For international students, finding an internship can be extremely difficult. This means that more and more international students are agreeing to partake in highly exploitative and illegal internship experiences in order to get their foot in the door. We spoke with Cynthia, a third year UNSW media student from China about her internship she recently quit.
Of her experience, she said, “I was recently interning in a media company and I knew immediately that I was being exploited. When I first interviewed for the position, the manager who ran the ‘internship program’ advised me that I would be working alongside the Account Coordinators, getting to learn all of the software programmes, as well as attend a range of training sessions. It sounded fantastic, so of course I accepted the position. On my first day interning, I immediately regretted it.”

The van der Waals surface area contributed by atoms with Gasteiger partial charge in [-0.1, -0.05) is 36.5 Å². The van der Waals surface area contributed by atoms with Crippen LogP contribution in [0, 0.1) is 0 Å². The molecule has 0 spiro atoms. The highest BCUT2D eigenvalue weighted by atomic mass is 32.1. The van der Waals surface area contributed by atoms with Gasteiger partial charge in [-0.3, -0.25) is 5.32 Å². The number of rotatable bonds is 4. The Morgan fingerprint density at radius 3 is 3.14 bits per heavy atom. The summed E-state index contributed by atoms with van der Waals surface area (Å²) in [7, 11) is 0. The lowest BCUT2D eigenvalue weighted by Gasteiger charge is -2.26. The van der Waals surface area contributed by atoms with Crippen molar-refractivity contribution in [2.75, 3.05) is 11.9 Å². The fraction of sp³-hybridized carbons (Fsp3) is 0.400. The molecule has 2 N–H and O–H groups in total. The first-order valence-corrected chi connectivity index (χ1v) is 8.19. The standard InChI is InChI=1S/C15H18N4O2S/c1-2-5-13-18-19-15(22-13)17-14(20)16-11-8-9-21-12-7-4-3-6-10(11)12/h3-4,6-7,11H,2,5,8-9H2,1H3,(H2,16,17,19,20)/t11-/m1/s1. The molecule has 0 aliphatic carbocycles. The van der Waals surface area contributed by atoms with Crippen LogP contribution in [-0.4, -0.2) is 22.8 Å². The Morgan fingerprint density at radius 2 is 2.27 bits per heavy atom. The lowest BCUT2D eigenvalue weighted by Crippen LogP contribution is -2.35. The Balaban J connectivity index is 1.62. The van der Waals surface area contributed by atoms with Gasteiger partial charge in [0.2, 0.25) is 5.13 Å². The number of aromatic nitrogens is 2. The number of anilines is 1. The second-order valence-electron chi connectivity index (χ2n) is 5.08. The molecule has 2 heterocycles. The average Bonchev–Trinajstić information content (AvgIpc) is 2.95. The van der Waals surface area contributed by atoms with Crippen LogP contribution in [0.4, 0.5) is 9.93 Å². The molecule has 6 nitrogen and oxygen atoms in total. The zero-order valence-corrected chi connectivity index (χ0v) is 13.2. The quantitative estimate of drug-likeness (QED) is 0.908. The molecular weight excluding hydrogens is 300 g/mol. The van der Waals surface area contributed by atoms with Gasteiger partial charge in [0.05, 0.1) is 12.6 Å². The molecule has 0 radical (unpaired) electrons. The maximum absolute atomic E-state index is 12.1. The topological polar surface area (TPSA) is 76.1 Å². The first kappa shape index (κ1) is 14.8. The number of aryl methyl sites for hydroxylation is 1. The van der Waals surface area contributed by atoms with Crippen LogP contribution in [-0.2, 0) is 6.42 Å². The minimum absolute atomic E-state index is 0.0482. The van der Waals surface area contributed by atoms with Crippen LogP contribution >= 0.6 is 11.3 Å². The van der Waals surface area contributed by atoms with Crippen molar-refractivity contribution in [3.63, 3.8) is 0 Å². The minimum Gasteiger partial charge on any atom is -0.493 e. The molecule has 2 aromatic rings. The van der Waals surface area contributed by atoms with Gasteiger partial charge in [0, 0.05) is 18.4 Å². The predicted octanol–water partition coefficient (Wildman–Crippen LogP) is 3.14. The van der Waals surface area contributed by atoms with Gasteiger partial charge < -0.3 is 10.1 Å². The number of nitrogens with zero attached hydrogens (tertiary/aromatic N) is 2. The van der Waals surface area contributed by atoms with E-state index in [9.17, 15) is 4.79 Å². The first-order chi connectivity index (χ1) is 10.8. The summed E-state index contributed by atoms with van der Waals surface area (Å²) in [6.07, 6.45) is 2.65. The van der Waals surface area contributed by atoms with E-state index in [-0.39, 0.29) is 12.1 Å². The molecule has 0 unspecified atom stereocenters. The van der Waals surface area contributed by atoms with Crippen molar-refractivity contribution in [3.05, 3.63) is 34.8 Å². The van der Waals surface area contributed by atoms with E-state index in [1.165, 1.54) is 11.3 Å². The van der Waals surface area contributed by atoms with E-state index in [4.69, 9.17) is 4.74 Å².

“I was made to do admin duties three days a week from 9am – 5:30pm. I was asked to clean, answer phones, and get coffee for the staff. I was never taught anything, and any task I was given that was actually work related was extremely menial.”
Cynthia interned unpaid at the agency for three months before she eventually decided to quit. “I didn’t know that interns had legal rights when it came to exploitative internships. I wish I had of known, as I would have stood up for myself sooner, and maybe I would have had a more enjoyable experience.”
Ultimately, knowing your legal rights is the best way to prevent exploitation. After talking to Cynthia about her legal rights, she said that “next time I apply for an internship, I feel like i’ll be more confident in being able to see the signs of exploitation, and know that I can seek help and advice from governing bodies.”
Written by Miao Wang